A prayer vigil for the beatification of Armida Barelli, Franciscan tertiary

By the will of Pope Francis, tomorrow, 30 April, Armida Barelli will be proclaimed Blessed in the Cathedral of Milan, in the presence of Cardinal Marcello Semeraro, Prefect of the Congregation for the Causes of Saints. In preparation for the beatification mass this evening, the Minister General Br Massimo Fusarelli presided over a prayer vigil in the Basilica of St Ambrose.


Professed in the Franciscan Third Order on 2 February 1910, Armida Barelli was born in 1882 into a wealthy Milanese family. Her meeting with Father Agostino Gemelli marked the beginning of a lifelong collaboration that led to her becoming one of the most influential figures in the Catholic cultural scene at the beginning of the 20th century.

In 1918, she founded the first circles of the future Women’s Youth of Catholic Action throughout Italy at the behest of Pope Benedict XV. She was always on pilgrimage through Italy, looking for young women to join the Catholic Action movement; she became known as the ‘older sister’. Armida Barelli was the ‘older sister’ par excellence of all the Women’s Youth of Italy and was spontaneously called by this name even by the people who lived and worked with her.

In 1921 she was part of the group of founders of the Sacred Heart Catholic University, for which she also worked by organising conferences, pilgrimages, purity weeks, social weeks and missionary activities.

In 1949, she fell ill with bulbar paralysis, which consumed her until her death in 1952. Today she is buried in the crypt of the chapel of the Catholic University of the Sacred Heart in Milan.


To approach the life and message of this woman – whom Br Massimo defines as “an all-round Milanese, deeply rooted in her time and able to anticipate the future like few others” – we must start from the words of St. Francis, who inspired Armida. Francis saw in ourselves and in the world a “building site” always open, inhabited by the Mystery if seen with a contemplative gaze. “Ida was undoubtedly a formidable builder, in all senses of the word: of movements, of buildings and works, of initiatives even in dark times like those of war, of ideas and dreams for the future,” said the General Minister in his homily. She was also a builder of interiority, her most profound life. Here we are at the heart of her existence as a woman, Christian, and Franciscan”.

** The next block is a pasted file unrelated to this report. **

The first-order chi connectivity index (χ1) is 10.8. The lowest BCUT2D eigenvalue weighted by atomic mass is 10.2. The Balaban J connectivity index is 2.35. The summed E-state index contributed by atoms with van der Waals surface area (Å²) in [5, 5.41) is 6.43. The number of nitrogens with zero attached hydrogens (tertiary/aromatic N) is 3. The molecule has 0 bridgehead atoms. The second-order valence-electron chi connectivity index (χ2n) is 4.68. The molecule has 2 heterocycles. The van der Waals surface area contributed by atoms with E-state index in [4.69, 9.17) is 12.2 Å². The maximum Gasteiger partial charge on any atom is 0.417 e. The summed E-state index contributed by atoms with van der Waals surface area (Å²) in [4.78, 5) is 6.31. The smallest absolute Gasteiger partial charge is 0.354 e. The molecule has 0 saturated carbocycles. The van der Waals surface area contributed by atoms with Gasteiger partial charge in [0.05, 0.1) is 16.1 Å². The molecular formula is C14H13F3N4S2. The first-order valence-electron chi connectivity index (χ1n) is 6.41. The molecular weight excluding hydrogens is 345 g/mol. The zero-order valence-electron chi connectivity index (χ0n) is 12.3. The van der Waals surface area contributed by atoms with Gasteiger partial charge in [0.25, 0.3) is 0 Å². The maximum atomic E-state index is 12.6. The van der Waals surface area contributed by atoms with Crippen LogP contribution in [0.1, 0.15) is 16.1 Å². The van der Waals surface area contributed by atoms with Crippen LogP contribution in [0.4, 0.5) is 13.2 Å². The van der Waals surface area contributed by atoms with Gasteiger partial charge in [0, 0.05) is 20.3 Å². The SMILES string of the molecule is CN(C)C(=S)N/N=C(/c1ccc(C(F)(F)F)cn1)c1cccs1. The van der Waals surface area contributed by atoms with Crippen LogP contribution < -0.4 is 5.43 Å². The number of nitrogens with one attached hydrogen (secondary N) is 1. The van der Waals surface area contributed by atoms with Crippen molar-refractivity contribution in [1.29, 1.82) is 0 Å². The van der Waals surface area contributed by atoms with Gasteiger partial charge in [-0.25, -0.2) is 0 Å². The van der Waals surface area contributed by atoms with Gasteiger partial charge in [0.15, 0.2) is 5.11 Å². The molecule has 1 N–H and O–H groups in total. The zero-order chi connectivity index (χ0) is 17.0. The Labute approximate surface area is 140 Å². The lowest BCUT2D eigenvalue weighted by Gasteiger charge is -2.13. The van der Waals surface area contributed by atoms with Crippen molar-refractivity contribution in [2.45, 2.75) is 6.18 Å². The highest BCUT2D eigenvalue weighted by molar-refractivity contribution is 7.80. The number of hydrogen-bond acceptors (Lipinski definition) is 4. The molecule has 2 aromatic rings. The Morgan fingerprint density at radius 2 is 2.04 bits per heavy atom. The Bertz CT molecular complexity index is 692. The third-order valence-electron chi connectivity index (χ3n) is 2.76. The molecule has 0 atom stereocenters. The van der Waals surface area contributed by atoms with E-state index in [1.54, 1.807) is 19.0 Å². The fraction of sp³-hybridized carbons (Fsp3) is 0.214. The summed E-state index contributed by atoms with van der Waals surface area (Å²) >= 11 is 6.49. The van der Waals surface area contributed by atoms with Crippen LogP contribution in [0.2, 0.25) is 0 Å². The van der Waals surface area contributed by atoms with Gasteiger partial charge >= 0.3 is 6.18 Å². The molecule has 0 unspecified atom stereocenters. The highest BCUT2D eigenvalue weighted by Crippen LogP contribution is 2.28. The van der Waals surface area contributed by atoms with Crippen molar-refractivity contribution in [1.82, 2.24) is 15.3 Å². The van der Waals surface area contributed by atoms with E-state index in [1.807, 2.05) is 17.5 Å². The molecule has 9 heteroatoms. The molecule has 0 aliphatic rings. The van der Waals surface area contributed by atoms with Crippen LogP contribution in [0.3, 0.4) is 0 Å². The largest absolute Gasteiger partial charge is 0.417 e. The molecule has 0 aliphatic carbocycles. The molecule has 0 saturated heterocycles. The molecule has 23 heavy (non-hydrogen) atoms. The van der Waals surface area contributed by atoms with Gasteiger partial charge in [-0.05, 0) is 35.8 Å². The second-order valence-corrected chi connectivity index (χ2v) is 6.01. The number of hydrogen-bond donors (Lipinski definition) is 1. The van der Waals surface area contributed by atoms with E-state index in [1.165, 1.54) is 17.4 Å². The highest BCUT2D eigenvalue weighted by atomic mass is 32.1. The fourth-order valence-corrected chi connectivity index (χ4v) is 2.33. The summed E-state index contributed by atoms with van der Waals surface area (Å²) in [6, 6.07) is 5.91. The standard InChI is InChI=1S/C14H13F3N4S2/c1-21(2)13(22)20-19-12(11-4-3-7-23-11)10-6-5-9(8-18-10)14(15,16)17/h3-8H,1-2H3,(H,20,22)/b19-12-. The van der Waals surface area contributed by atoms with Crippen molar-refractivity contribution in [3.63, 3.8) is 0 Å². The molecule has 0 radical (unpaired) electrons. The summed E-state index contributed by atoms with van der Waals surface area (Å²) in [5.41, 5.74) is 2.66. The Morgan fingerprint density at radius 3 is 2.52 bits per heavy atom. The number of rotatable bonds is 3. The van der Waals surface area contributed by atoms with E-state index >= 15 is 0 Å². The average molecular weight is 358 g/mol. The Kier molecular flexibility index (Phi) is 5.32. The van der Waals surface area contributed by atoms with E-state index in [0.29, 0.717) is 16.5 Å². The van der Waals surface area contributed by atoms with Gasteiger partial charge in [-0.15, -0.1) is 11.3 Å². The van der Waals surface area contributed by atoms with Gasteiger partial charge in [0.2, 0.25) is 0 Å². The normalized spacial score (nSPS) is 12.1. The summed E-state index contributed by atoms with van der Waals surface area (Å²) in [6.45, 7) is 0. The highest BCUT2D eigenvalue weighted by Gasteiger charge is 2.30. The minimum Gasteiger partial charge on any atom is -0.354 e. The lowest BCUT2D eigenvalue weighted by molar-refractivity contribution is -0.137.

The prayer of this laywoman allowed her humanity to shine through and mature. This is the most discreet and lasting Franciscan trait that we find in her”, said Br Massimo. Armida was a woman of prayer who made “her whole life a prayer and prayer a transforming action in the world” so that the seed of the Kingdom might grow in the world.

Vigilance is the keyword in this search for the Lord, as Ida learnt from St Francis, who in his time was at the centre of a vital and passionate rediscovery,” said the Minister General. She anticipated the future with her ‘lay’ way of praying, which transformed work into a spiritual experience, and which, in her exhausting activity, in the tiring journeys and encounters undertaken for the sake of the Kingdom, was able to interpret a new but no less demanding way of living penance and sacrifice.


Br Massimo recalled that Armida also contributed to the dignity of the women of her time, “cultivating in them the consciousness of being a dwelling place inhabited by the Mystery and by a free and responsible conscience, capable of self-determination, in the light of faith and reason”.

Interior dwelling and home for a renewed society are deeply linked in the laywoman Ida. “A dwelling, a constant vigilance which expressed itself in the truly Franciscan spirit of service,” said Br Massimo. This is evident because she did not want to be called president but wanted to be “the elder sister, the sister of all, equal to all, only more full of experience”.


“Tomorrow, the Church will officially recognise the exemplary Christian discipleship of the Elder Sister, who lived the beatitude of the little ones of the Gospel, which alone makes one truly blessed!” said the Minister General. It will be an important event not so much for external honour or earthly glory, but to recognise the work of God in Armida Barelli and in so many of her life companions and sisters and thus to welcome in our time the grace of such an original and contemporary gift: “We are children of saints and brothers and sisters of disciples, we have received the gift of Christian life, and we give it back with our lives”.